And the other thing about trust is that we are all the same, we are all one. And by having four characters telling one story, everyone can relate to at least one of the characters. We are different as artists but at the end of the day we are all connected. And a lot of people helped me throughout the film and without the help of those people I wouldn’t have been able to make it happen, so it is a little bit of an homage to all of those people who helped me along the way.
VM: So how has this film changed your life?
OS: First it gave me a lot of confidence. It helped me to understand that it does work when you visualize and when you are focused on the things you want then things happen. The other thing is to realize that there are a lot of good people out there. For some reason we are under the impression that there are more people who want to do damage to the planet than there are good people who are fighting for something beautiful. I found so many amazing people that didn’t care about anything except just helping others. That was a big thing. When I was in South Africa I never had anything to worry about. There was always somebody who helped me or took care of me.
Coming back to America, I drove from Los Angeles to Miami with my whole house packed in my car. Everything was perfect. I met amazing people along the way. There are so many good-hearted people out there.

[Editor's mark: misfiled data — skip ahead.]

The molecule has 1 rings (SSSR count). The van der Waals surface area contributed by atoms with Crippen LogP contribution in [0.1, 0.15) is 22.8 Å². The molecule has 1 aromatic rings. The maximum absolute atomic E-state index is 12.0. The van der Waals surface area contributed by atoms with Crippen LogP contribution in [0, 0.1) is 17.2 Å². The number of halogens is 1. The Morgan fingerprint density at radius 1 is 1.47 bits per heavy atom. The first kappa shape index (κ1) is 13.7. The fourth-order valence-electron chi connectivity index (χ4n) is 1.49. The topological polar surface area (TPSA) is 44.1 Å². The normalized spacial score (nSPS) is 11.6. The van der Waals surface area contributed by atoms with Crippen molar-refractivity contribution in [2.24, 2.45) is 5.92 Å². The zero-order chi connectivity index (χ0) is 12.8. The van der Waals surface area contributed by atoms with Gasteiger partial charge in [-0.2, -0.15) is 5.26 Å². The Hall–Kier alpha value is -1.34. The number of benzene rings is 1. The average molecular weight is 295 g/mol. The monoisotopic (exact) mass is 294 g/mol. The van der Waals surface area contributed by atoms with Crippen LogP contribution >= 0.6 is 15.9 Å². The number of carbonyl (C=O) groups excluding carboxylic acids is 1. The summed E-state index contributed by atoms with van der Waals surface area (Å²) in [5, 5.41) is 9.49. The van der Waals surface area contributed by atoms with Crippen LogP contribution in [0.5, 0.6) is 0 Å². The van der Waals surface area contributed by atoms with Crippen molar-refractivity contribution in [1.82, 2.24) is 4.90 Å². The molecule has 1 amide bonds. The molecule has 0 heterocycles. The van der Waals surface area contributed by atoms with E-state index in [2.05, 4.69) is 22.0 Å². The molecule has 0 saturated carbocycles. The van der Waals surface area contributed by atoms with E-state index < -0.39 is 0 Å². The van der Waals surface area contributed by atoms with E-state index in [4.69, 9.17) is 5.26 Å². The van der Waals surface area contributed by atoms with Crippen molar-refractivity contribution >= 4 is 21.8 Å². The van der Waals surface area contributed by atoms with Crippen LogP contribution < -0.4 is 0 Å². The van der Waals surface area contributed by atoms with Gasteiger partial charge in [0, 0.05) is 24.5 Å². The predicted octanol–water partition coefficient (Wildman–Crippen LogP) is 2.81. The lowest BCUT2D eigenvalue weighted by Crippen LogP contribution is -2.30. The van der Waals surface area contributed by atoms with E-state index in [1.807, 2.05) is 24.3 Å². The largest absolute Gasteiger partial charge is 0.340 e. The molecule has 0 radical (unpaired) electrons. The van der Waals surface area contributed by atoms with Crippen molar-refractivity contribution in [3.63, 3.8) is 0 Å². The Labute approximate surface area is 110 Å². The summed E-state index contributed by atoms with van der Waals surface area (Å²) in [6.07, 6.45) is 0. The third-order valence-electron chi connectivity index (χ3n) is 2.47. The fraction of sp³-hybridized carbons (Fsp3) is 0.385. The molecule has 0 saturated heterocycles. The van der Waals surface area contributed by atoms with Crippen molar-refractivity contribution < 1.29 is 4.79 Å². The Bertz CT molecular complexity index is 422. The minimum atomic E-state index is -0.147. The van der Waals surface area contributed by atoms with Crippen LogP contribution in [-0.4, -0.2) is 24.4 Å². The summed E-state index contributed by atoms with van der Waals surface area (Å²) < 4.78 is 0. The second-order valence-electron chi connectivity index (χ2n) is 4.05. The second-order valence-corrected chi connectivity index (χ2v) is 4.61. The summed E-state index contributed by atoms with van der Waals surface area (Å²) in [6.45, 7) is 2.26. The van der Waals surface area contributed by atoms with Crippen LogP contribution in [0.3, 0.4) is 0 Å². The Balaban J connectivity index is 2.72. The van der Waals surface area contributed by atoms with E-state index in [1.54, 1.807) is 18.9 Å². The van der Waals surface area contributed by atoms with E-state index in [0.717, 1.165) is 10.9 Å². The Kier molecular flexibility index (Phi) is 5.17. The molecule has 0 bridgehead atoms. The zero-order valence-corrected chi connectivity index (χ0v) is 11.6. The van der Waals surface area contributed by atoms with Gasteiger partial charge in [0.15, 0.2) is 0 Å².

With my movie I don’t expect people to say this is the ‘Holy Grail’ because each person has a different way to connect to their power and that is one of the things I tried to portray as clearly as possible: that each person has a different way to connect but we are all saying the same thing. All of the people I have met whether Jewish, Christian, Muslim or Buddhist the only difference is the way they connect [to their higher power]. Some do it with prayer; some do it with meditation or yoga or whatever it is for them. And the only thing I would tell everybody is that they are all right. Find the one thing that is going to work for you and make a commitment as well as accept all of the people who might be better using other ways. That is one of the biggest lessons I learned from making this movie, which changed me.
VM: What brought you to make your own film?
OS: The point when I decided to make the film I had been working for Nickelodeon. I had a great job, I was living in New York and everything was going well. But I wanted to do something on my own and I wanted to make the leap from television to film. I was learning these things and applying them to my life and I wanted to spread the message, but at the same time I wanted to make a film and be in line with my bigger intention, which was making film. I think that is important for everyone to do something that they are passionate about.
I don’t know if I changed and I see more change, but I do think people are more open to this kind of message, and when you begin to apply this way of thinking and being in the world your whole life changes.
Trust 22 is available for sale at Trust22.com and coming to a film festival and screening near you.